Hospital number: ..……………………

Forename: ….………………………… Surname: …..………………………….

DOB: ….………………………………














The main aims of your spinal operation are

  • To relieve neck / arm / back / leg pain
  • To correct deformity
  • To improve your functional level and mobility

However, do not expect an instant cure. It may take 12–18 months for you to gain the full benefits of surgery.


  •        PROCEDURE:

The procedure is performed under general / local anaesthesia. During the operation, the surgeon may very rarely have to change the exact surgery described to you, but the primary aim will always be to produce the best possible outcome.



Modern anaesthesia is generally safe. Your anaesthetist will discuss with you any concerns you may have. Death resulting directly from spinal surgery is extremely rare. Other complications including bleeding during surgery,  blood clots in the leg or lung, heart attack, stroke and pneumonia may occasionally occur. These will be dealt with as necessary.


  •      RECOVERY:

After surgery you will be prescribed painkillers. Long-stay patients may have a drip, a urinary catheter and a wound drain for 24-48 hours. You will be mobilised as soon as possible, generally within 12 hours.



 ………… days   



Most patients will manage light tasks/driving by week 2-4 and should aim to return to some work and light sport by week 6.


It is your decision to proceed with surgery.  Although rare, complications do however happen and by consenting to the surgery you are accepting a small chance that something may go wrong. You may be left with a permanent impairment of function or require a second procedure to correct a complication. A description of possible complications and the risk of these happening is given overleaf.

(ISSiS 2017) 


Specific Risks & Complications

Relevant to you


Leading to



Nerve root injury

Pain/weakness/numbness in the arm / leg.

The impairment may be temporary or permanent.

1 in 60


Damage or irritation to the nerves supplying the bladder

No control or reduced control passing urine plus or minus

weakness and/or numbness in the legs.

1 in 100


Tear of the lining of spinal canal (dura)


Headache and a leaky wound. Usually sorted at surgery (1:20) but

occasionally a second operation to repair the tear.

1 in 300



Wound discharge, fever and chills.

1 in 50


Wound swelling (Seroma)

Fluid collection under the skin. Majority amenable to aspiration alone.  Occasionally wound is re-opened to drain.

1 in 60


Recurrent disc herniation

Recurrence of pain requiring second operation either within a few days or at any time in the future.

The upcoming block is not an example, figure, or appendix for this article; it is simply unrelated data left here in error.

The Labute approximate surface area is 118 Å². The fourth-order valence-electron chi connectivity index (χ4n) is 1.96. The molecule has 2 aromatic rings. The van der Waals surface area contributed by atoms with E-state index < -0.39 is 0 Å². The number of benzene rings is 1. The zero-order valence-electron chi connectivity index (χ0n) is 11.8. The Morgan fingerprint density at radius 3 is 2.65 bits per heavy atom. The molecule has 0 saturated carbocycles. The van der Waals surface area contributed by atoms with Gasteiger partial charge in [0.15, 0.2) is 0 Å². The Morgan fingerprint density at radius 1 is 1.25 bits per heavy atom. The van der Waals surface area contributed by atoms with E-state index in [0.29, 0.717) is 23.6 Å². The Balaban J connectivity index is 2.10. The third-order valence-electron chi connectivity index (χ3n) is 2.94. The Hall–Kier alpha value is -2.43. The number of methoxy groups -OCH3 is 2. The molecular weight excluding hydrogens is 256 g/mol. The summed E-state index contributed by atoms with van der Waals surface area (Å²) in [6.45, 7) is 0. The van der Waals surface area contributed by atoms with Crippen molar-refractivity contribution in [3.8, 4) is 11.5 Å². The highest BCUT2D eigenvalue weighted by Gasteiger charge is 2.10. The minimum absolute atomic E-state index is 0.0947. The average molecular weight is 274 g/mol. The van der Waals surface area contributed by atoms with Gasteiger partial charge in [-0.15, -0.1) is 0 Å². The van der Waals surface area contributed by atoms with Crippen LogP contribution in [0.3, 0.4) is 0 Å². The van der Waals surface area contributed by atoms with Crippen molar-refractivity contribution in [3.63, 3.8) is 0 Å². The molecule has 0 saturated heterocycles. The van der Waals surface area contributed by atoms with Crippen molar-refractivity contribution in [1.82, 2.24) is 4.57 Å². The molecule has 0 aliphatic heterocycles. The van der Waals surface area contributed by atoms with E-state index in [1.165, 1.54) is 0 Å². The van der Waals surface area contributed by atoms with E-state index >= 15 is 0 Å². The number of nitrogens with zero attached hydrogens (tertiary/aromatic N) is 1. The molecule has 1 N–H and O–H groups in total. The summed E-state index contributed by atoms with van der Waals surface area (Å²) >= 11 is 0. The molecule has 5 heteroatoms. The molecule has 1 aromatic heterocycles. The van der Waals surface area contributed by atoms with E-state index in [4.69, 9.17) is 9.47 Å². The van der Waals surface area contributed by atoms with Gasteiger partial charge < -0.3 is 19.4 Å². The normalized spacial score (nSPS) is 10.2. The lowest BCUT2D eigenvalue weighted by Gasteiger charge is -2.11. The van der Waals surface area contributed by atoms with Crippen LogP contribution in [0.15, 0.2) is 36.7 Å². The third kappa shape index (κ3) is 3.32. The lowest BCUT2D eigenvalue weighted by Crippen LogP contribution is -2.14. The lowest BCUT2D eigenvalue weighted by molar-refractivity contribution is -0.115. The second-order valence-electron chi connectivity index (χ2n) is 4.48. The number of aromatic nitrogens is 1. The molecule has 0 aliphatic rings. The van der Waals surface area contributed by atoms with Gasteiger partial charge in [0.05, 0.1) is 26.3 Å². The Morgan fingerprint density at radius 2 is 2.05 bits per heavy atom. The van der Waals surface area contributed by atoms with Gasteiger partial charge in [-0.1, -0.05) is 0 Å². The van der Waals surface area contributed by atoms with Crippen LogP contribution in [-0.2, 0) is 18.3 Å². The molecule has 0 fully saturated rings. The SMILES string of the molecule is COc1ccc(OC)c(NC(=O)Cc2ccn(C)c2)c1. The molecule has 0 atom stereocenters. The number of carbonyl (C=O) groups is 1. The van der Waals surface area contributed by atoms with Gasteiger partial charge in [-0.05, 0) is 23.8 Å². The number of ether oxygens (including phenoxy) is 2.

1 in 20



Need for support of ventilation.

Occasionally emergency operation to relieve the obstruction (1 in 50)

1 in 300


Oesophageal (gullet) injury

Difficulty with swallowing. Generally temporary.

Re-operation to repair the oesophagus may be needed (1in 100)

1 in 12


Recurrent laryngeal nerve injury

Hoarse voice – temporary (common) or permanent (rare).

1 in 20


Vertebral artery injury


1 in 300


Failure of bone healing (non-union)

Persistent pain. Recurrence of deformity.

1 in 6


Bone graft donor site pain


1 in 8


Hardware breakage / loosening, Dislocation of implant

Pain. Recurrent deformity. 

Probable second operation to re-position or remove any implant.

1 in 100


Pedicle screw malposition

Weakness / numbness / bleeding / lung injury

1 in 25


Intestine (gut) blockage (ileus)

Distended abdomen, vomiting and constipation.

1 in 100


Retrograde ejaculation


1 in 75


Spinal cord injury

Loss of arm and leg function: Quadriplegia / Paraplegia – permanent. 

Quadriparesis / Paraparesis – may be temporary or permanent.

1 in 2500


Risks expressed by patient








 Further information:                                                                        

  • ·         References to complications at: Spine 2011;36:2333-45.         
  • ·
  • ·                                                                  


  • ·         Secretary to Surgeon      Tel:
  • ·         Nursing sister                  Tel:                                                                                                                                          (ISSiS 2017)